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USD Professor Heads to Rome on Fellowship


University of San Diego’s Sarah Levin-Richardson, assistant professor of History in the College of Arts and Sciences (CAS), has been awarded the prestigious Rome Prize in Ancient Studies. The Rome Prize, awarded by the American Academy in Rome, is a national competition that acknowledges 30 individuals who exude excellence in the arts and humanities. According to the academy, “prize recipients are invited to Rome for six months to two years to immerse themselves in the academy community, where they will enjoy a once-in-a-lifetime opportunity to expand their own professional, artistic, or scholarly pursuits, drawing on their colleagues’ erudition and experience and on the inestimable resources that Italy, Europe, and the academy have to offer.”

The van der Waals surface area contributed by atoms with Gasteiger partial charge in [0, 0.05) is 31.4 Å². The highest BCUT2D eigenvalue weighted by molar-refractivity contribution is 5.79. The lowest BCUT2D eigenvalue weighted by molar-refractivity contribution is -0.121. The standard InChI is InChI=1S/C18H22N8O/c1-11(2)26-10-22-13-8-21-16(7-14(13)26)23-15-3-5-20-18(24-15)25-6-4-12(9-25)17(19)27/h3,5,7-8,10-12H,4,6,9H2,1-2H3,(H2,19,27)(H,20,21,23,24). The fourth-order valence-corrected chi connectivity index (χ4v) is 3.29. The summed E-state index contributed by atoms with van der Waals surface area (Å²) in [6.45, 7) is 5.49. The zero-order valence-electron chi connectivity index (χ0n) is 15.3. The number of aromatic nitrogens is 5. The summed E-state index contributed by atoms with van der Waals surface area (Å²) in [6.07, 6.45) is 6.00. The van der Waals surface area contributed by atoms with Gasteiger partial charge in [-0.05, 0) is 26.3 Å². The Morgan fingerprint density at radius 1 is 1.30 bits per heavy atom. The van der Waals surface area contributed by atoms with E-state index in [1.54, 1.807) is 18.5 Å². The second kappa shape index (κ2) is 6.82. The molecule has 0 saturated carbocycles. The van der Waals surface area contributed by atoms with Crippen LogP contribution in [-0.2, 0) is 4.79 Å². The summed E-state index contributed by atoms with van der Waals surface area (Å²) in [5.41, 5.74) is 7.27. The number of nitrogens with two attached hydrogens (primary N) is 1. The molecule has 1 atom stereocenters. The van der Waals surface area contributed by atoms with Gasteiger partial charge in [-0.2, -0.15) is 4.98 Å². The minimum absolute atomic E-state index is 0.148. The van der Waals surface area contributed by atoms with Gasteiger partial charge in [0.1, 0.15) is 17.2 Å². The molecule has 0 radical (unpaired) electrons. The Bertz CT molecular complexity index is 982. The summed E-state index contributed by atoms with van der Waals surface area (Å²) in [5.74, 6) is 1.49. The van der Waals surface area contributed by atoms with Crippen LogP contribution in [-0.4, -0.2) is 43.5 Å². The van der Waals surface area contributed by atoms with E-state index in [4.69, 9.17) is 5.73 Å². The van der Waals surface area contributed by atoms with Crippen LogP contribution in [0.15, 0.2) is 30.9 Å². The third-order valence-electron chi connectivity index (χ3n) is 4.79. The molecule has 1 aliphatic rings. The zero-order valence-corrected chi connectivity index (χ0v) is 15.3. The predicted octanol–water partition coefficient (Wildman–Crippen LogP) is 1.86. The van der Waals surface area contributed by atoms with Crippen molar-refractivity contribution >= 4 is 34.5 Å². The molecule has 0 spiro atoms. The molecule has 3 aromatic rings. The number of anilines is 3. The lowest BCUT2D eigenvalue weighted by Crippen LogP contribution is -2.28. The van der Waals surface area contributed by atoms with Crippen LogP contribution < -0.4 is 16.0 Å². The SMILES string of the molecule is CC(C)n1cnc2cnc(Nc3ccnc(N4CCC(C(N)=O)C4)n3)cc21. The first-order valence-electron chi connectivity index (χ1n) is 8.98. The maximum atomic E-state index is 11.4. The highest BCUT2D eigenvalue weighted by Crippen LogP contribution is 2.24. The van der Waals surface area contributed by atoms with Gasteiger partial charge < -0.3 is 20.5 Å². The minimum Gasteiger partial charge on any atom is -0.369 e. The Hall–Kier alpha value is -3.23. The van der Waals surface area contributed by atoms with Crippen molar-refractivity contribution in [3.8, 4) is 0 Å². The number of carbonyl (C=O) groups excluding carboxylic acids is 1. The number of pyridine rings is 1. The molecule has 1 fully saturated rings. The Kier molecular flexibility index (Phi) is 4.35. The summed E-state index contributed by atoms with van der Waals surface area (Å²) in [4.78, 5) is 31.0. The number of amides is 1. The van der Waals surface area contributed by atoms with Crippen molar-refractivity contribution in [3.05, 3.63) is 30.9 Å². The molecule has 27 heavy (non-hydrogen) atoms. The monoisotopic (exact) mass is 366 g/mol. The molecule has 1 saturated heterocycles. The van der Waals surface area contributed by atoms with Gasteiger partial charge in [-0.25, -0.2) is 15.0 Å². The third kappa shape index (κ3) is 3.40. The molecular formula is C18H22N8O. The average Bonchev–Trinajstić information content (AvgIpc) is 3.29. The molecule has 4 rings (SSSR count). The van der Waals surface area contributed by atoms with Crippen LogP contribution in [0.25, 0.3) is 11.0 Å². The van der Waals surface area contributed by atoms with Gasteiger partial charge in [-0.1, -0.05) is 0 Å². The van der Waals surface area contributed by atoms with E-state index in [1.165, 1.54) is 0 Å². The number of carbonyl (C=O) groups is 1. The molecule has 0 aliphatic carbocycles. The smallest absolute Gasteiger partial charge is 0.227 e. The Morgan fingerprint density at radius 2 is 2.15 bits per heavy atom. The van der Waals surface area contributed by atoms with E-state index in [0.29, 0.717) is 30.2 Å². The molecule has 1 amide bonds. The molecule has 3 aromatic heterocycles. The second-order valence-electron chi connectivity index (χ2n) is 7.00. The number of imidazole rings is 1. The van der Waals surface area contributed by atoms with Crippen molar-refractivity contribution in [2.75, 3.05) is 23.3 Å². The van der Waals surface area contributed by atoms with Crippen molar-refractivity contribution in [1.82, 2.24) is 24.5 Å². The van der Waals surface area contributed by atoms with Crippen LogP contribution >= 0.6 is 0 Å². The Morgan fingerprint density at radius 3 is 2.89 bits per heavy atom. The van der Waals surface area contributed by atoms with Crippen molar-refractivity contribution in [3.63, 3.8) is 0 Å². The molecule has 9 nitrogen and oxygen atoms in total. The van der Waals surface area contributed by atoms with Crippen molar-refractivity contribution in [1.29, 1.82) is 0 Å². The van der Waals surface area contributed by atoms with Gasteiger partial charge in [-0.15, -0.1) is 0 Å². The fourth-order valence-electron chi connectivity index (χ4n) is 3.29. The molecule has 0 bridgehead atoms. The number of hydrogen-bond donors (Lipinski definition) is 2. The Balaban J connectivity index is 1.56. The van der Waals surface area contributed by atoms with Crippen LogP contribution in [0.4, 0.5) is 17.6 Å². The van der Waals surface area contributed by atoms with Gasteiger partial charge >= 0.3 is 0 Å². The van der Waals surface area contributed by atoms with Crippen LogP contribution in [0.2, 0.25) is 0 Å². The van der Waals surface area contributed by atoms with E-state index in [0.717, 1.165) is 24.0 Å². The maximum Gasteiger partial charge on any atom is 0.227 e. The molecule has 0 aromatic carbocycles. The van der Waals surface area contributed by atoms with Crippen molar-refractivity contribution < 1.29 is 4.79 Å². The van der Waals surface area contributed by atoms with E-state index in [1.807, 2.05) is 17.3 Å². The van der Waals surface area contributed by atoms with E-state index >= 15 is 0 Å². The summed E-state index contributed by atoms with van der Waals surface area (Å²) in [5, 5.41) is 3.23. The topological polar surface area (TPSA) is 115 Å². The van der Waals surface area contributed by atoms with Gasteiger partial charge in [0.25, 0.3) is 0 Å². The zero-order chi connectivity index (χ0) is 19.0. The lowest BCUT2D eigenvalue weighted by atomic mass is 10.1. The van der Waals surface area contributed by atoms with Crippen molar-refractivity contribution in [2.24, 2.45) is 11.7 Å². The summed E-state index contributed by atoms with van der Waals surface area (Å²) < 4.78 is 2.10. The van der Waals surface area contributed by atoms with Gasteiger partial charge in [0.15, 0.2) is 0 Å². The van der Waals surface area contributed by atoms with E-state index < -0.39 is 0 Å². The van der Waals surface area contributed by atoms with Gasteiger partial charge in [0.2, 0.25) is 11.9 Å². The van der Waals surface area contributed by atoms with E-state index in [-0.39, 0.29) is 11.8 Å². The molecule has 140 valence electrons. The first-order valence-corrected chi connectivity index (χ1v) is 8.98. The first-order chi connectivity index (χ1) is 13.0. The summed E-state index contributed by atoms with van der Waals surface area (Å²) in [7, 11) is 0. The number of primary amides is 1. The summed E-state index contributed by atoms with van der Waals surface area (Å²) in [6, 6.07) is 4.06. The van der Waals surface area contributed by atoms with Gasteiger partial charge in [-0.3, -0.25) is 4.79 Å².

Upon being notified of her award, Levin-Richardson said, “I’m immensely honored to be among the 30 scholars and artists who have been chosen to receive a Rome Prize for next year. During the 11-month fellowship at the American Academy in Rome, I will work on my research project, ‘Beyond Sex: Society and Identity in Pompeii’s Purpose-built Brothel.’ This book will be the first full study of this structure—the only definite Roman brothel ever found—and will not only examine its physical space, frescoes, graffiti, and artifacts, but also explore the physical and emotional experiences of its sex workers and their clients.”

CAS Dean Noelle Norton was proud, but not surprised upon learning of Levin-Richardson’s distinction. “Sarah has been a rising star in the field of classical studies, and this award acknowledges the great work she is doing, as well as the value and potential of her future projects. This is the second Rome award given to someone in our history department. It’s exciting to see the department recognized for their excellent scholarship.” (Full Article)

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